Category Archives: Heroin

“Day in Court”

I was 15 years old, visiting my Dad in Edmonton Alberta during my high school Spring break in Washington State. Strangely He and I went on a shopping spree. Blue plaid suit, deep blue shirt and a white tie. 


The next day we got up early. Dad standing in front of me shirtless freshly shaven, smelled of Aqua Velva, and his fine thin brown hair still wet. A lit Export “A” cigarette hung in his lips, the neglected ash fought the forces of gravity as he struggled to complete a full Windsor knot in my new tie. Looking me over, it was if he was searching for something he had lost long ago. 

Securing each button on his dress shirt, his “Born to Love” jailhouse tattoo on his chest slowly disappeared from sight…….
Sitting in a narrow hallway of a provincial court, for what seemed hours, little did I know, I was to be Exhibit A in his “day in court”. Dull humming of the flickering fluorescent lights was interrupted by a “Click, Clack” as the court door opened. “Raymond, come in here”. Wincing I entered the brightly lit court room. Unaccustomed to the tie, my throat tightened as I saw a room full of serious faces. I sensed that a dialogue had been taking place and I was about to become part of it. My ears were ringing, I felt like I was looking through a fisheye lens. My Dad glancing at me with out making full eye contact. (He was somewhere else mentally) “Raymond,tell everyone how old you are”. 

I blurted out, “15 years old sir”. 

All eyes were on me, still oblivious to what was going on. Through the fog, my Dad was pointing at me, I heard “Your Honor, this how I looked!” “This is how old I was when I was arrested for joyriding in a jeep and sent into general population”! Still a bit puzzled, Dad gave me a quick glance of reassurance, and escorted me back in the hall.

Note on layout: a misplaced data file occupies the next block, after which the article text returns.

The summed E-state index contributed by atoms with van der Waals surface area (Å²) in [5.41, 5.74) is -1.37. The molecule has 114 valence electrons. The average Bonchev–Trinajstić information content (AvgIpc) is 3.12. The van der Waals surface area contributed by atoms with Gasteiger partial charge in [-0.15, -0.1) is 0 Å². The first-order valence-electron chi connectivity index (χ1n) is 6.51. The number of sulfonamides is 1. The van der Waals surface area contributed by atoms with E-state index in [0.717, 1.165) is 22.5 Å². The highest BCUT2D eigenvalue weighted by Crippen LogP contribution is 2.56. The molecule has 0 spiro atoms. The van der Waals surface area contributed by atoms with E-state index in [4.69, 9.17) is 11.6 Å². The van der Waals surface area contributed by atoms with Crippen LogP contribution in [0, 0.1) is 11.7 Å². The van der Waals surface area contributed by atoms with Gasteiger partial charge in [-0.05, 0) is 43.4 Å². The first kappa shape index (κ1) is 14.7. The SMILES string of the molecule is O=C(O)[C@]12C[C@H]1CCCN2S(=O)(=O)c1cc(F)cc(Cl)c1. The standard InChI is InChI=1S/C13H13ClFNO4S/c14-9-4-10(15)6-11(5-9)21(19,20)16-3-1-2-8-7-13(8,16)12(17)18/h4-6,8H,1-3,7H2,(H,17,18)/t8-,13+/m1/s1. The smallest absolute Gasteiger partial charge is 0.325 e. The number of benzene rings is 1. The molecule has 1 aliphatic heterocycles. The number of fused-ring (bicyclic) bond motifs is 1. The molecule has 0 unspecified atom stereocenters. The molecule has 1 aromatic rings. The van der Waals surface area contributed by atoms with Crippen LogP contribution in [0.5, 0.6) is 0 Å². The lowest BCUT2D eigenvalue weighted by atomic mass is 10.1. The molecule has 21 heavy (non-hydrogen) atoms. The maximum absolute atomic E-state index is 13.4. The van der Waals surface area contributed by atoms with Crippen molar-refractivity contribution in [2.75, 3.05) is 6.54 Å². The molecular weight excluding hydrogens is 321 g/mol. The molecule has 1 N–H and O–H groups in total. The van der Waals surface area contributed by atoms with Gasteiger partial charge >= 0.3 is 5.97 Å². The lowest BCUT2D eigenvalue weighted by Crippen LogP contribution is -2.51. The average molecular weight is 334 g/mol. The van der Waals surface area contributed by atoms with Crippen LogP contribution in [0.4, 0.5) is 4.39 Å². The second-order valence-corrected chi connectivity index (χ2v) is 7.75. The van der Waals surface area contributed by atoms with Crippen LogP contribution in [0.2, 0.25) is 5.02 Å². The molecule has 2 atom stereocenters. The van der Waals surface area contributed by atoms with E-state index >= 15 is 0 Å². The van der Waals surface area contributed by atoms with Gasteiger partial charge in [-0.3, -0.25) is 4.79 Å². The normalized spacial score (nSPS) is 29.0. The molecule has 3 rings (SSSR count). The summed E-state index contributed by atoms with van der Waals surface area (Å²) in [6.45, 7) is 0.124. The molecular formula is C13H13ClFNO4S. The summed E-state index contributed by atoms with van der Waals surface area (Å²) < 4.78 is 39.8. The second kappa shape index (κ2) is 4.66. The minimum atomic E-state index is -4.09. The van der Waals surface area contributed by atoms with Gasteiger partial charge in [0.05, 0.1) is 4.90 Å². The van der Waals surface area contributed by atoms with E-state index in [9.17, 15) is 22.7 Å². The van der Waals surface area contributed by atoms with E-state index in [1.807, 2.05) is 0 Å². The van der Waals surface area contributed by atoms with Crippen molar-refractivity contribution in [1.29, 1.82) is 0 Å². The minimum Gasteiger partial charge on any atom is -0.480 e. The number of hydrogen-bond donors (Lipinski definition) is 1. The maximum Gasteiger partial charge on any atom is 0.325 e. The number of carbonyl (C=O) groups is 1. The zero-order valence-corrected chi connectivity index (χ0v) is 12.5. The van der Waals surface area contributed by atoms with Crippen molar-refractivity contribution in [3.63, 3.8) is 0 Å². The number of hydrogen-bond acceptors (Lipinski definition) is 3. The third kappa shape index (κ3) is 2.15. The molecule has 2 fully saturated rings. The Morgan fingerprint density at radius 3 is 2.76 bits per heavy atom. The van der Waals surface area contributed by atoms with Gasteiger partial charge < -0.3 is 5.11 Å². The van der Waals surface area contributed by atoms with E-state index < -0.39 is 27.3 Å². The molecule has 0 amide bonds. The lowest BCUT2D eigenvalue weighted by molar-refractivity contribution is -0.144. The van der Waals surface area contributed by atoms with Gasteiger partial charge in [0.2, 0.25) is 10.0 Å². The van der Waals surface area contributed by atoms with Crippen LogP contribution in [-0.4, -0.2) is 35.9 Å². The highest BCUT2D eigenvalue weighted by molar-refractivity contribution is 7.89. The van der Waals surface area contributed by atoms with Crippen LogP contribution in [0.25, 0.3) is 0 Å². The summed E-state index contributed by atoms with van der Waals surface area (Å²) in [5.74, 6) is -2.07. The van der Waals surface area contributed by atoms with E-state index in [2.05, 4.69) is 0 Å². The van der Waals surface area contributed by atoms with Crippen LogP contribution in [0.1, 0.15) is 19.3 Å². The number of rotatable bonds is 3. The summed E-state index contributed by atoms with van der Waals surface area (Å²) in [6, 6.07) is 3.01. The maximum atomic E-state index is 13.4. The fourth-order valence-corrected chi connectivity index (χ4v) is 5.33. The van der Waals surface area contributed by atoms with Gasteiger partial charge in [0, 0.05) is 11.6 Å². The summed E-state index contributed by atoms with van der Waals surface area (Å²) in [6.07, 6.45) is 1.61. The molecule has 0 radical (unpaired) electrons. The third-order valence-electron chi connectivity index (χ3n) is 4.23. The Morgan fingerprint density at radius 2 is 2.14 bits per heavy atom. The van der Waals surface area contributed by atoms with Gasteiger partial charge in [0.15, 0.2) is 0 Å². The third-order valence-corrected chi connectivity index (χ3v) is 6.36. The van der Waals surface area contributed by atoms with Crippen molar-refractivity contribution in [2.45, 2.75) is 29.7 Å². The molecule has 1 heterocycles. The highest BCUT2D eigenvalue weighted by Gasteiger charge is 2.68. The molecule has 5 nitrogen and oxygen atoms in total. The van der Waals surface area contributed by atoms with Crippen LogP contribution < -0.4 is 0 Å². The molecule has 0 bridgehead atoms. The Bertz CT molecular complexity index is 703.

The story continues with me coming to understand the high level of abuse and mistreatment my Father experienced as a teen while in “custody”. During one particular incident he was forced to clean up the room directly under the gallows. 

I hadn’t heard these details until I was sixteen and with his death shortly after that, I put these stories away. It was too much to carry as a teenager. 
If this was my Dad’s “day in court”. Why had I felt judged? Why did I feel the weight of the chains that seemed to still bind him? 
Was the click of the courtroom door the securing of an emotional lock for which I had not the key? 

What had I done? Answer? Not a damn thing! 
As a teen, part of the burden was simply knowing that injustices such as these even existed. Wanting to rectify the injustice against your loved one is only natural and I had to accept the fact that this was HIS “Day in Court”. Those were HIS choices, and not mine. I would and still have many of my own mistakes to pay for.

There is importance in speaking out against injustice. Getting a “Day In Court” may seem ideal but a sobering fact is that justice as you perceive it may not prevail. 

Secondly, understand who “The Court” is before asking for them to pass judgment. Otherwise, be not surprised when “the judgemental” judge you. 

Finally, as a Dad of 5, the only one wearing a blue plaid suit to MY “Day in Court” will be me.


RIP GJR 

Peace. 

The Obituary 


I learned that you are dead. 
Although words say you have passed, your cruel deeds committed by you to me as a child still lingered for decades.
You might have softened and treated your own children better than you treated your foster children. 
I had a condition you judged as a plea for attention. Rather than love and understanding you provided physical and verbal abuse. 
Perhaps you learned cruelty from those that mistreated you. I have pity for you or anyone in that circumstance if that was the case. 
Perhaps you thought you taught discipline and tough love. You were mistaken. 

I learned from you how it was to feel neglected and mistreated. 
Because others that showed me what unconditional Love was, I was given the gift of learning that not all in the world were evil and cruel. 

With this gift I have strived to the best of my ability to choose Love. 

Love has the power to break all chains, yes, even the chains that until this point attempted to bind me, even from the grave. 
Dedicated to all child victims and survivors of abuse, neglect, and those many many upstanding Foster Parents that instill Love and understanding to those in need. God Bless You. 

I Got Stripes

Visited my Dad Gerald last night in a dream. Perhaps it was brought on after watching “Walk the Line”. Dad admired Johnny Cash. Perhaps for his out reach to prisoners but I am sure for some of his wry lyrics in songs like